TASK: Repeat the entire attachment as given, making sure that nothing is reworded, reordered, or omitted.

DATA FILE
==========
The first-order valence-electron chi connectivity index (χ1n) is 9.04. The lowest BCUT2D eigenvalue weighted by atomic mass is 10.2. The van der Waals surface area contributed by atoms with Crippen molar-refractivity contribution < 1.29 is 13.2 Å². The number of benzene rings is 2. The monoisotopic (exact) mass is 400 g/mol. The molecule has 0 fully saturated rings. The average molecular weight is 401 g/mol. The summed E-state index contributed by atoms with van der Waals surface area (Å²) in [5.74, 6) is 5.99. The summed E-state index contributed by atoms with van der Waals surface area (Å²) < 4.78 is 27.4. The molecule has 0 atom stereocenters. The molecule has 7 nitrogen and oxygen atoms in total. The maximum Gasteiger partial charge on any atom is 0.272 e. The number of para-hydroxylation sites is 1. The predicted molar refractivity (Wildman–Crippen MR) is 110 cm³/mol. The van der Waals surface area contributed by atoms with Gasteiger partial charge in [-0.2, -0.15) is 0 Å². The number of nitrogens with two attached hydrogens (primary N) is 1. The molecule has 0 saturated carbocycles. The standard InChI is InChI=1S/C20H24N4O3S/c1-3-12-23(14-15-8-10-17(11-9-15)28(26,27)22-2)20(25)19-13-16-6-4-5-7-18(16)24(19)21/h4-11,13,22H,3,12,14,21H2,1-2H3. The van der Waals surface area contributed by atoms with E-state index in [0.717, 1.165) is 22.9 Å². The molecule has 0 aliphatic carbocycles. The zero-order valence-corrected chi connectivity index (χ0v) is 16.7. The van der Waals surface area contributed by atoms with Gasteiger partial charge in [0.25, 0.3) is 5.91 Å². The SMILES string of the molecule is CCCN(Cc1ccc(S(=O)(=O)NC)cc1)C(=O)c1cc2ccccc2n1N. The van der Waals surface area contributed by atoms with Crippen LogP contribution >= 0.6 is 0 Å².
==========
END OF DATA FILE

The first-order valence-electron chi connectivity index (χ1n) is 9.04. The lowest BCUT2D eigenvalue weighted by atomic mass is 10.2. The van der Waals surface area contributed by atoms with Crippen molar-refractivity contribution < 1.29 is 13.2 Å². The number of benzene rings is 2. The monoisotopic (exact) mass is 400 g/mol. The molecule has 0 fully saturated rings. The average molecular weight is 401 g/mol. The summed E-state index contributed by atoms with van der Waals surface area (Å²) in [5.74, 6) is 5.99. The summed E-state index contributed by atoms with van der Waals surface area (Å²) < 4.78 is 27.4. The molecule has 0 atom stereocenters. The molecule has 7 nitrogen and oxygen atoms in total. The maximum Gasteiger partial charge on any atom is 0.272 e. The number of para-hydroxylation sites is 1. The predicted molar refractivity (Wildman–Crippen MR) is 110 cm³/mol. The van der Waals surface area contributed by atoms with Gasteiger partial charge in [-0.2, -0.15) is 0 Å². The number of nitrogens with two attached hydrogens (primary N) is 1. The molecule has 0 saturated carbocycles. The standard InChI is InChI=1S/C20H24N4O3S/c1-3-12-23(14-15-8-10-17(11-9-15)28(26,27)22-2)20(25)19-13-16-6-4-5-7-18(16)24(19)21/h4-11,13,22H,3,12,14,21H2,1-2H3. The van der Waals surface area contributed by atoms with E-state index in [0.717, 1.165) is 22.9 Å². The molecule has 0 aliphatic carbocycles. The zero-order valence-corrected chi connectivity index (χ0v) is 16.7. The van der Waals surface area contributed by atoms with Gasteiger partial charge in [0.25, 0.3) is 5.91 Å². The SMILES string of the molecule is CCCN(Cc1ccc(S(=O)(=O)NC)cc1)C(=O)c1cc2ccccc2n1N. The van der Waals surface area contributed by atoms with Crippen LogP contribution >= 0.6 is 0 Å².